Section 6 of the Act which requires for publication of notice carrying sensitive personal information of the couple for 30 days can be grossly misused and is prone to having devastating effects. Address and contact information are sufficient for faith and caster border forces to harass the couple and the residence clause makes it exceptionally difficult to evade attention. There is no guarantee that notices are removed in 30 days and many a time, these notices remain put and open to the general public to misuse it as they please. Furthermore, as rightly pointed out by the plea, since Section 11 of the Act mandates the presence of three witnesses, the objection requirement is also superfluous. The object of the Act might be noble but the procedure and extra conditions exacerbate the already delicate position of these marriages and need to be done away with.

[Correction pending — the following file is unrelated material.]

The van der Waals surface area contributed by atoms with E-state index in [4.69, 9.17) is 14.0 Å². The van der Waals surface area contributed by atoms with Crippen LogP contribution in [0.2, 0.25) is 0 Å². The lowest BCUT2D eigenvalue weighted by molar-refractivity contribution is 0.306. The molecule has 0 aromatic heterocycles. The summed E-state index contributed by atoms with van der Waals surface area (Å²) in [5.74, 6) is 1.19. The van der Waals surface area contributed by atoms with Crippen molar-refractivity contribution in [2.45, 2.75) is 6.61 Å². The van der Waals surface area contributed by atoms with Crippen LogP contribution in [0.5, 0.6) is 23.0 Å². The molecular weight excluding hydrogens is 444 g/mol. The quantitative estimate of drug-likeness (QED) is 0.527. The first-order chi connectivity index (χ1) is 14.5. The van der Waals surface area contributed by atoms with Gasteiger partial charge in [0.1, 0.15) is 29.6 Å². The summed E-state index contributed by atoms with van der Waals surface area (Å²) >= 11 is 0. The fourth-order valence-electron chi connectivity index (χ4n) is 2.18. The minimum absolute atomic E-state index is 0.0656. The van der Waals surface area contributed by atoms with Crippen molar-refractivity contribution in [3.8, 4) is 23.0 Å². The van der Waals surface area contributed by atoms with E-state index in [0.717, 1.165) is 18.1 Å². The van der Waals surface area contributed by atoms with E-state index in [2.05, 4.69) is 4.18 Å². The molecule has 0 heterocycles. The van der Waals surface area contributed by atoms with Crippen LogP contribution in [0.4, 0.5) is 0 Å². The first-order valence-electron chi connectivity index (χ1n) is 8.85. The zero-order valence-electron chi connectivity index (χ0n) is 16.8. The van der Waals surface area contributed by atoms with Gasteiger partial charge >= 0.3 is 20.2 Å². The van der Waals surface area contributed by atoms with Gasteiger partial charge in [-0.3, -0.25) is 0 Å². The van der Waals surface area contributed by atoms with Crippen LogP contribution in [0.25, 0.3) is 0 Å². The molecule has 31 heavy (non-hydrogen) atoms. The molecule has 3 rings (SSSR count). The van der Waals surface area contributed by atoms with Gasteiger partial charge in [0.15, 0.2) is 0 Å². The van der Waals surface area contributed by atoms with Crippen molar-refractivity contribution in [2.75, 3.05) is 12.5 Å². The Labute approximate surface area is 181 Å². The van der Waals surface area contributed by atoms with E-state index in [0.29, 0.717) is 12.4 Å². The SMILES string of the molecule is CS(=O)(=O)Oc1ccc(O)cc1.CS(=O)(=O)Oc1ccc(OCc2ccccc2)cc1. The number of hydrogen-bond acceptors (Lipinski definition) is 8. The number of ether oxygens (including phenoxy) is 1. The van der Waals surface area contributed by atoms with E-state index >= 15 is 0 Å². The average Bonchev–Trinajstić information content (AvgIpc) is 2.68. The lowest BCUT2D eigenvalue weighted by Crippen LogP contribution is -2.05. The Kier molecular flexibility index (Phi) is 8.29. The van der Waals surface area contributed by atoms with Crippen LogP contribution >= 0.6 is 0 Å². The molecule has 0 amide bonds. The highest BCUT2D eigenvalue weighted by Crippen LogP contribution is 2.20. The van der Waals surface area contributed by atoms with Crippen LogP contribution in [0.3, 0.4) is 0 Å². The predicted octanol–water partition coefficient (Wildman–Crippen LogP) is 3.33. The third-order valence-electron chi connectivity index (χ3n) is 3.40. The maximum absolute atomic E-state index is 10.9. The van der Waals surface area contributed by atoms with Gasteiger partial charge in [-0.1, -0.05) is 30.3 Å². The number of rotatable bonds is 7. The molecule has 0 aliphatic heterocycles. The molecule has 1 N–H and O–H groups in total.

The justification and the irrationality of the justification
The Court, while asserting the importance of notice of marriage, remarked “What if children elope to get married and parents need to be told their whereabouts? What is a spouse runs away? How will the other spouse know where they are?”. This stance of the Court is problematic as it points to certain troubling trends: the biasedness of the mindset towards such marriages; the attempt to (irrationally) justify treating marriages under personal laws and marriages under the SMA as distinct and prone to separate, disparate requirements; and the subversion of the decision taken by two consenting individuals to exercise their right to marry. It is important to note that the instances of individuals eloping and individuals invalidly marrying again exists in intra-faith marriages as well and it is also important to note that there exist designated laws to deal with such instances of fraud and bigamy. In light of the same, added suspicions and internalised apprehensions towards marrying under the secular law is unwarranted and excessive.